Just like siblings, the Democrats and Republicans just can't seem to get along with each other. After more than two centuries of squabbling through peace, war, prosperity and decline, I guess it is a bit naive of me to think they would ever put aside party politics for the good of the Nation.
On occasion, I receive a catalogue of rare Americana from David Lesser. Not only are these documents fascinating, they are also a great glimpse of our history which usually falls outside the curriculum of history textbooks. I was particularly taken by a broadside printed around 1864 entitled, Democratic Catechism of Negro Equality.
Who said that all men are created equal? Thomas Jefferson, the Father of Democracy.
Who gave the negroes the right of suffrage in New York: The Democratic Party.
Who presided over the convention which gave this privilege to negroes? Martin Van Buren, a Democrat.
Who married a negro woman, and by her had mulatto children? Richard M. Johnson, a good Democrat.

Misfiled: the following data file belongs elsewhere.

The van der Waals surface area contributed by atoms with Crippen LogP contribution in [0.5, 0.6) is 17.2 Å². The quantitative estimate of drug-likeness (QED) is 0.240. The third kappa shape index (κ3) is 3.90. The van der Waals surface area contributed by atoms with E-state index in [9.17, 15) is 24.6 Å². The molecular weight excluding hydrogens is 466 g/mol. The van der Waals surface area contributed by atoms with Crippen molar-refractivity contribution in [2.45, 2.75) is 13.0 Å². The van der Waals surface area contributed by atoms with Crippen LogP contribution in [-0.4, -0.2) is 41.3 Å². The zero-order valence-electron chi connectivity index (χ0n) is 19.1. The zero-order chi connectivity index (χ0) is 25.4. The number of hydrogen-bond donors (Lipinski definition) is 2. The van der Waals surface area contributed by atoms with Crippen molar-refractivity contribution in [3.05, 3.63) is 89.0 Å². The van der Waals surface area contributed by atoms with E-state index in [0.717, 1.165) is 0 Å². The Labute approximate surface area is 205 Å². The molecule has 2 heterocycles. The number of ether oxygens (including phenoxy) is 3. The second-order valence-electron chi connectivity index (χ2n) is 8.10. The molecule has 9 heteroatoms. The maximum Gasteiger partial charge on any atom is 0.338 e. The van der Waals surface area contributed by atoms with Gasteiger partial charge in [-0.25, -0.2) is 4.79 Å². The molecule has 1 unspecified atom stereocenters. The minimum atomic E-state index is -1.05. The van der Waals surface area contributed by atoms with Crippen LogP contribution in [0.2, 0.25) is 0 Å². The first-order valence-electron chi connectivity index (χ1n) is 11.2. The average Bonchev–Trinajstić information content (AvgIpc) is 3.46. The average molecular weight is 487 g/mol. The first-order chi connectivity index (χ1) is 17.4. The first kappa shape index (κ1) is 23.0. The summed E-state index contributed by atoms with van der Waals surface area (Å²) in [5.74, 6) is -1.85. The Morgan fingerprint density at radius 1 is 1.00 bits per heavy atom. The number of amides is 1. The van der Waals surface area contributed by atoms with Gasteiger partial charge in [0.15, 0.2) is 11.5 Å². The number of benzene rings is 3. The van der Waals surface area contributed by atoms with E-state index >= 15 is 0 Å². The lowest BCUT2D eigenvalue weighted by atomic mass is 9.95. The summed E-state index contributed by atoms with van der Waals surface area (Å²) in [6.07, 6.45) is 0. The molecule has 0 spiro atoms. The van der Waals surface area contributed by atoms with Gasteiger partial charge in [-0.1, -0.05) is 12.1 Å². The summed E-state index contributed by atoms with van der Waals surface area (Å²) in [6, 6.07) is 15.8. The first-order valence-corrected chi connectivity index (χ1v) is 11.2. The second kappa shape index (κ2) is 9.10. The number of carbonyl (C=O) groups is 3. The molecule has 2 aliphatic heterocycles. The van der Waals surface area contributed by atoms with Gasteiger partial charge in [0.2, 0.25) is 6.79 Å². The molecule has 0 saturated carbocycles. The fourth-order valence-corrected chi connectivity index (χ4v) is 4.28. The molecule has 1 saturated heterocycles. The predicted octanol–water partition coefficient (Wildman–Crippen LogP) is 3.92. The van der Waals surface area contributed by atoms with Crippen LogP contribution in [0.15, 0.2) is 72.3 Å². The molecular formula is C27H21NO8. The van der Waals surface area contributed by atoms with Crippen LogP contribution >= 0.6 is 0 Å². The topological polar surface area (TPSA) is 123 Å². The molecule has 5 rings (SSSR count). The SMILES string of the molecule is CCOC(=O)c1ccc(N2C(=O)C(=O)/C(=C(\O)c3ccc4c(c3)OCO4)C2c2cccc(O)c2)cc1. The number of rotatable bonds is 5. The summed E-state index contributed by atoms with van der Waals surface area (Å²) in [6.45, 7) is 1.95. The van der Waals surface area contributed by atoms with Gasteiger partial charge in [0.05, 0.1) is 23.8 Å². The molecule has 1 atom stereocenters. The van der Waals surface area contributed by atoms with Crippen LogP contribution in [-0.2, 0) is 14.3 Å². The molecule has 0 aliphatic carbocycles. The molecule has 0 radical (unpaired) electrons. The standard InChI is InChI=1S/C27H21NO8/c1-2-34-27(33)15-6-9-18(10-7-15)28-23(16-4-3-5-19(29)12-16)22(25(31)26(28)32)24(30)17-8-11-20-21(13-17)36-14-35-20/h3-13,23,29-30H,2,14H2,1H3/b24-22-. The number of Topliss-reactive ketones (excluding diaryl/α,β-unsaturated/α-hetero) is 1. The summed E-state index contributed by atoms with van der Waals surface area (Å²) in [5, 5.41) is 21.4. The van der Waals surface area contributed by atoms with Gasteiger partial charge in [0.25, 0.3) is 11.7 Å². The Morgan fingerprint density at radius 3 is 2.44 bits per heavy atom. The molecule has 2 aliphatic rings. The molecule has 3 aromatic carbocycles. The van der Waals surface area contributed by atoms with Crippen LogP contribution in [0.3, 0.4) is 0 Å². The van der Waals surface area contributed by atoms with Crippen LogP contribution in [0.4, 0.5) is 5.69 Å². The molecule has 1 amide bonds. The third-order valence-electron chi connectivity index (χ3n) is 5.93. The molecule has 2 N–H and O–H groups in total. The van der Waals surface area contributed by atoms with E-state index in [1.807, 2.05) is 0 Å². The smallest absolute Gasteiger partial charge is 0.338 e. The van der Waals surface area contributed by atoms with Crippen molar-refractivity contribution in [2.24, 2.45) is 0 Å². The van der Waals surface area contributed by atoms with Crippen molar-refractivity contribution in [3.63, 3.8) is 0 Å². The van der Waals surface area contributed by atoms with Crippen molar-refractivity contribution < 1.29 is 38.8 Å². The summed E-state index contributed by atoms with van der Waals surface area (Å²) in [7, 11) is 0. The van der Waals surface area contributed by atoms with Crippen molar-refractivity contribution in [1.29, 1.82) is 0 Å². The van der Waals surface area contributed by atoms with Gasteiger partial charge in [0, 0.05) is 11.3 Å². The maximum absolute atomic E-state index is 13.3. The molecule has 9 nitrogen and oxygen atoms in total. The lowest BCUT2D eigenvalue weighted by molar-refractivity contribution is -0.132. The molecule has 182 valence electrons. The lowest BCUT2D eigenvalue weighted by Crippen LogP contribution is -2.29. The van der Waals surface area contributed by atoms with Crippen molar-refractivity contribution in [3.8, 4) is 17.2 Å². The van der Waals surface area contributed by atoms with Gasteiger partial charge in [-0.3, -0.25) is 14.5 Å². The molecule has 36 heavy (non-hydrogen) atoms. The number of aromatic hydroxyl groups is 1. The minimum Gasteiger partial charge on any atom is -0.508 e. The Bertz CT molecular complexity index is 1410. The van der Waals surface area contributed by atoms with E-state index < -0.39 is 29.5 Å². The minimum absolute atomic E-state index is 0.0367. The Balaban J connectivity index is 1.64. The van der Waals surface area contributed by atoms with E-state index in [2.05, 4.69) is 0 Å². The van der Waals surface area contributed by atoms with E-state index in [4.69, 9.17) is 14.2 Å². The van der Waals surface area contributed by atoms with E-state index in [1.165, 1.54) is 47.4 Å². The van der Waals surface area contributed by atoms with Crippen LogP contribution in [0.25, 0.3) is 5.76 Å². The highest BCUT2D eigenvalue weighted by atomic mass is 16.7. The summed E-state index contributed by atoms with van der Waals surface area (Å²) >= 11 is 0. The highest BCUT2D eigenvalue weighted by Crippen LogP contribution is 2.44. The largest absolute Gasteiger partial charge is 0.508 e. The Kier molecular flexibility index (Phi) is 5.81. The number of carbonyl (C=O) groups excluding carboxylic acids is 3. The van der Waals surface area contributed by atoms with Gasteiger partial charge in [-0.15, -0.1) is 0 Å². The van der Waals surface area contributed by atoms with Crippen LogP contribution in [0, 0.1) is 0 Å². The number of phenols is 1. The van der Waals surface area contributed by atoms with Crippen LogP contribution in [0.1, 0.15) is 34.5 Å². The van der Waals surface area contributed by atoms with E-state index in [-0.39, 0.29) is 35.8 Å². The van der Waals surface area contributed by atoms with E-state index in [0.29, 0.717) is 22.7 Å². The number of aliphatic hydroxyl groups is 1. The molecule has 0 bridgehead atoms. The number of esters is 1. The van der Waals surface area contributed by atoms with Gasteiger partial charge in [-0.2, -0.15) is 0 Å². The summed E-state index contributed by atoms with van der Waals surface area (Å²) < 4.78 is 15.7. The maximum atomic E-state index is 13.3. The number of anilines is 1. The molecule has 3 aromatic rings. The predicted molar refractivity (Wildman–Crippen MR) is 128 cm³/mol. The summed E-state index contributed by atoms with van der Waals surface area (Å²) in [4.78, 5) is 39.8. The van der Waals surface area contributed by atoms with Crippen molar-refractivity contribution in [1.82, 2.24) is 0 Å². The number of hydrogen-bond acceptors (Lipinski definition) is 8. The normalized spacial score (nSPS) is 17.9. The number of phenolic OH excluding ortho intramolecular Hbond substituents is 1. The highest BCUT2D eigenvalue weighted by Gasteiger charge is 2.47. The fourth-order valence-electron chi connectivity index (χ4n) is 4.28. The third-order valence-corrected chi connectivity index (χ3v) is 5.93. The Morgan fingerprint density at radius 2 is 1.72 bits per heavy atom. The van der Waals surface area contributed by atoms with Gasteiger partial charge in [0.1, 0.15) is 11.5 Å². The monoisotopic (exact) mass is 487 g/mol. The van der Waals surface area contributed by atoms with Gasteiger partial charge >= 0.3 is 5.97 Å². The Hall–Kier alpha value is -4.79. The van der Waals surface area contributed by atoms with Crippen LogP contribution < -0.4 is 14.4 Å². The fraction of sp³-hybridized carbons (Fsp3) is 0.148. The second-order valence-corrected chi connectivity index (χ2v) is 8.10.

If President Van Buren had died, and Richard M. Johnson had become President; who would have become the Democratic mistress of the White House? This same negro woman.
This goes on ad nauseam, but the point of the document is to "enlighten" the public that the Democrats were actually the ones responsible for extending Negro civil rights. I find it highly amusing that anyone would "blame" the Democrats, when the Republicans, as in Abraham Lincoln, were known to be supporters of Negro rights.
Looking at the document in today's light, it reflects more of the same rhetoric that we constantly see coming out of Washington. Politicians take credit for what makes their constituency happy and blame someone else for the existing problems. Isn't it also a bit ironic that we actually have a Democratic minority president representing a party which has a large minority backing when the Republicans actually started the whole civil rights movement?
They say history repeats itself, but sometimes it just confounds us.
(If you are a fan of history, check out David M. Lesser Fine Antiquarian Books at www.lesserbooks.com